Invidious as it may be to draw comparisons between prisons and immigration removal centres (IRCs), detainees held in the more restrictive environment of a prison face specific disadvantages.

Invisibility and isolation

There is a cloak of invisibility over immigration detainees in prisons which is just beginning to be lifted.  For some journalists and politicians, the fact of their criminality makes it an unappealing topic to champion. But for us it is yet another hidden scandal.

Detainees in prisons have no access to computers or fax machines, and no mobile phones. Their sole means of communicating with the outside world is by post, and this can be subject to significant delays. Detainees in prisons have little communication with Home Office officials, compounding their isolation and lack of access to justice. Often the form notifying the detainee of the decision to detain arrives late, and the Home Office neglects to provide legally required monthly reviews of detention. Immigration officials are scarce in prisons, and caseworkers are often unresponsive. In the words of one person interviewed by former Prisons and Probation Ombudsman Stephen Shaw in 2016, “I would like to know the caseworker really exists and I am not talking to a brick wall”.

Access to justice

Unlike detention centres, prisons were not designed to detain people under immigration powers.  In his most recent report, Stephen Shaw once again found it to be “unsatisfactory that the rights and regime of time-served foreign national offenders are so different to those held in IRCs (Immigration Removal Centres)”.

There is no co-ordinated provision of immigration legal advice in prisons, and our research has revealed that only 6% of detainees who had been in prison prior to being moved to a detention centre had received advice from an immigration solicitor.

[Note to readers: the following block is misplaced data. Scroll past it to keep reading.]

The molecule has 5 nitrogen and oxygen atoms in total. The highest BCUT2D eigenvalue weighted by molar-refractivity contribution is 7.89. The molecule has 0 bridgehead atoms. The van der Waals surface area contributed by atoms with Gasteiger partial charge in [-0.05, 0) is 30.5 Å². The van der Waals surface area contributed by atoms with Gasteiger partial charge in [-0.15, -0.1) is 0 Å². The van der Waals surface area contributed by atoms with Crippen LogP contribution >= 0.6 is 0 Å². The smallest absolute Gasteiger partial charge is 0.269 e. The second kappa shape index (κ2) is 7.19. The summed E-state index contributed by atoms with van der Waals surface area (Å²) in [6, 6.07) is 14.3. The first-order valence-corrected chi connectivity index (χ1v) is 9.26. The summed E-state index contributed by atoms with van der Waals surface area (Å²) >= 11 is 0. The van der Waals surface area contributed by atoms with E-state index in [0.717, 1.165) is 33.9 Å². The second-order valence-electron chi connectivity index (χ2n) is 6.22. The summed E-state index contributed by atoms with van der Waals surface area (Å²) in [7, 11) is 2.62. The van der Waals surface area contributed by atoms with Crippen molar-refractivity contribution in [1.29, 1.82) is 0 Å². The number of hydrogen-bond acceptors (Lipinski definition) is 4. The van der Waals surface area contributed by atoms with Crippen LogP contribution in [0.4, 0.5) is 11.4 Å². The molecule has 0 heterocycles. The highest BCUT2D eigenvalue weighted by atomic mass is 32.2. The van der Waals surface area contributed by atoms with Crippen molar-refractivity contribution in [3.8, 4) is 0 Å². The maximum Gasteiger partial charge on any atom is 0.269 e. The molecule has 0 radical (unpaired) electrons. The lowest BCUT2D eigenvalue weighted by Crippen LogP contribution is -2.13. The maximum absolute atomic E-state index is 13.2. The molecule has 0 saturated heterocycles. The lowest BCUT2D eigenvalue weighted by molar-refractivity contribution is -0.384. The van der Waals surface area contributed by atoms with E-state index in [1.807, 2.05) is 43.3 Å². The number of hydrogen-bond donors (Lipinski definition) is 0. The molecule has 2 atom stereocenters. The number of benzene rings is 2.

The vast majority of those fighting deportation orders have to represent themselves following the removal of deportation and human rights cases from the scope of legal aid in 2013. This is a formidable task for anybody, let alone immigration detainees held in prisons whose means of communication are heavily restricted.

Fighting an immigration case means keeping to strict deadlines. For instance, an individual has 14 days to appeal against a decision to deport. This is difficult enough to do from outside detention and even more so from within a detention centre, but for those detained in prison such deadlines seriously undermine the principle of access to justice.

Even those who want to leave the UK often cannot do so, because restrictions on channels of communication – particularly internet access – obstruct cooperation with the travel documentation process, as many will need to be re-documented by their country of birth since they have lived in the UK for so long.

Vulnerable adults

The Home Office accepts that vulnerable adults should not be detained. Detention centres have procedures to ensure that where there are concerns about someone’s health, suicidal intentions, or that they may be a torture survivor, this is flagged to the Home Office and the appropriateness of their detention is promptly reviewed. This process does not apply in prisons. Many people held in prisons have vulnerabilities so severe that it is more likely these would be identified and result in release if held in a detention centre. In prison, this vulnerability is not even recognised.

What do we think should happen?

  • There needs to be an immediate end to the use of prisons for immigration detention;
  • There needs to be a restoration of legal aid for family and private life (Article 8) matters;
  • The automatic deportation provisions in the UK Borders Act should be repealed.